I’ve been playing with the new iTunes 4 on my Mac OS X iBook — including buying some new (actually, old) music! I became a victim of Apple’s referral technology — you know, others who like this artist also bought x, y and z. In my case, I somehow ended up at the Everly Brothers page and, after listening to a couple 30-second cuts of that oh so sweet harmony, bought a few old songs. 1-Click and they’re here. Very cool.
Apple issued a press release this morning about the success of the Music Store in its first week of production. Sold over 1 million songs with over half of the songs sold being sold as album sales. Apple claims this helps demostrate to the industry that individual song sales won’t seriously undermine album sales.
Let’s do the math. If we say that an average album has 10 tracks and that 500,000 of the songs sold were in albums, that says there were 50,000 album purchases last week. That leaves 500,000 individual song purchases.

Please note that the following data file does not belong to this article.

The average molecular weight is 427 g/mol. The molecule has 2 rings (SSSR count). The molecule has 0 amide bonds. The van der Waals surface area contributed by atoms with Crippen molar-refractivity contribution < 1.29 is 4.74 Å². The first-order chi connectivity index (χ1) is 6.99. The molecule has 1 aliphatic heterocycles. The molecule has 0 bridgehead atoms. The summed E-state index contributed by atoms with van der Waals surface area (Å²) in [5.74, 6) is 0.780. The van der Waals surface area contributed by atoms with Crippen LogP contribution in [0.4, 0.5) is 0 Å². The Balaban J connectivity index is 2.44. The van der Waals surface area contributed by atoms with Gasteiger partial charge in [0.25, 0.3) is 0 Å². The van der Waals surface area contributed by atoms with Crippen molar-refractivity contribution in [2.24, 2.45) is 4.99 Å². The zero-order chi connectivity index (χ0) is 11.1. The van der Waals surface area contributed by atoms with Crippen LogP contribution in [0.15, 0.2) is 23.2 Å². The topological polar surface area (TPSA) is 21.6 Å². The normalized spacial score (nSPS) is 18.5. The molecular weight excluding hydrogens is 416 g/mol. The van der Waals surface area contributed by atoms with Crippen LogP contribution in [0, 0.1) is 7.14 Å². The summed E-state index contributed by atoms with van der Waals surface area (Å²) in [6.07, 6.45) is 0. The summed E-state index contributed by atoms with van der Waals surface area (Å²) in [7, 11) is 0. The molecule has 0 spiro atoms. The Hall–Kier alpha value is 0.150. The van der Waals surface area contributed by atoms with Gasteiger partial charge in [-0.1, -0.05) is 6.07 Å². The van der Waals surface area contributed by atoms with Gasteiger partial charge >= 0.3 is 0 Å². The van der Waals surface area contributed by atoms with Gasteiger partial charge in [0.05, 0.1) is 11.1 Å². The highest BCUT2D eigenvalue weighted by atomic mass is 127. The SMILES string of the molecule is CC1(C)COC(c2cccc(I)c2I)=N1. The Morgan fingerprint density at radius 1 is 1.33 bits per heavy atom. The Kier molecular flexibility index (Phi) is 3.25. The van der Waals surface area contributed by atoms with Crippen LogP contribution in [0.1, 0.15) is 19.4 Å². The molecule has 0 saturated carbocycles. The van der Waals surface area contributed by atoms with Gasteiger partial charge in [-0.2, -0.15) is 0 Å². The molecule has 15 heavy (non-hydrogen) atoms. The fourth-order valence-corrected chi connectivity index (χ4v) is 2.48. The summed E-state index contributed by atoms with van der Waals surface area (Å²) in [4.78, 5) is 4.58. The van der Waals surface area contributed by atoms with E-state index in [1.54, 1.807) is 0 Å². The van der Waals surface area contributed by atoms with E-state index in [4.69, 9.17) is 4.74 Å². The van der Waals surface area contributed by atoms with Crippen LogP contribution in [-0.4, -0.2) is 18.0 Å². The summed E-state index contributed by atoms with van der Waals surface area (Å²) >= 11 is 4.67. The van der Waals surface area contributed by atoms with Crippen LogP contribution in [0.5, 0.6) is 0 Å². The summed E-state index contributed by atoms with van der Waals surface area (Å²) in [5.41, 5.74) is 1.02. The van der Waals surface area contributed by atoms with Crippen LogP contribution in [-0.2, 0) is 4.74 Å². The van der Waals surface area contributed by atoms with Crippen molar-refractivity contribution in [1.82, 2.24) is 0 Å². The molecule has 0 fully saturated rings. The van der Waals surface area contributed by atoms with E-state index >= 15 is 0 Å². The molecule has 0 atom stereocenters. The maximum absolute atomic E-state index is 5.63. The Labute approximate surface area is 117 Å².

The 50,000 album purchases should generate roughly $500,000 in revenues. Likewise, the 500,000 individual songs generate about the same. For a total of $1 MM in revenues for Apple from the Music Store’s first week in business.
Interestingly, Apple’s average sale amount would be $1 MM divided by 550,000 or about $1.82 with the distribution being totally bi-modal around $10 and $1. Except for one other factor: Apple’s fine print says they aggregate your Music Store purchases within a 24 hour period and post them to your credit card account as a total, not as individual songs. This would drive the average ticket much higher. In my personal case, I bought one track on Monday for $0.99 and 5 tracks on Friday for $4.95 for an average of $2.97.
So, what starts out looking like a ‘micropayments-almost’ transaction, actually beefs itself up because of some of the other dynamics of the service. As a result, the fees Apple pays for its Music Store credit card processing are actually a much smaller percentage of the sale amount that it might at first appear.
How big a business might the iTunes Music Store become? It’s already a $50 MM revenue/year run rate coming out of the gate. And this is only from the small community of Mac enthusiasts like me who just have to play with almost everything Apple does. Let’s say that opening the Music Store up to Windows customers adds 10X the volume — that would drive annual revenues into the $500 MM range, perhaps higher. Not bad for an online business that didn’t even exist before last Monday.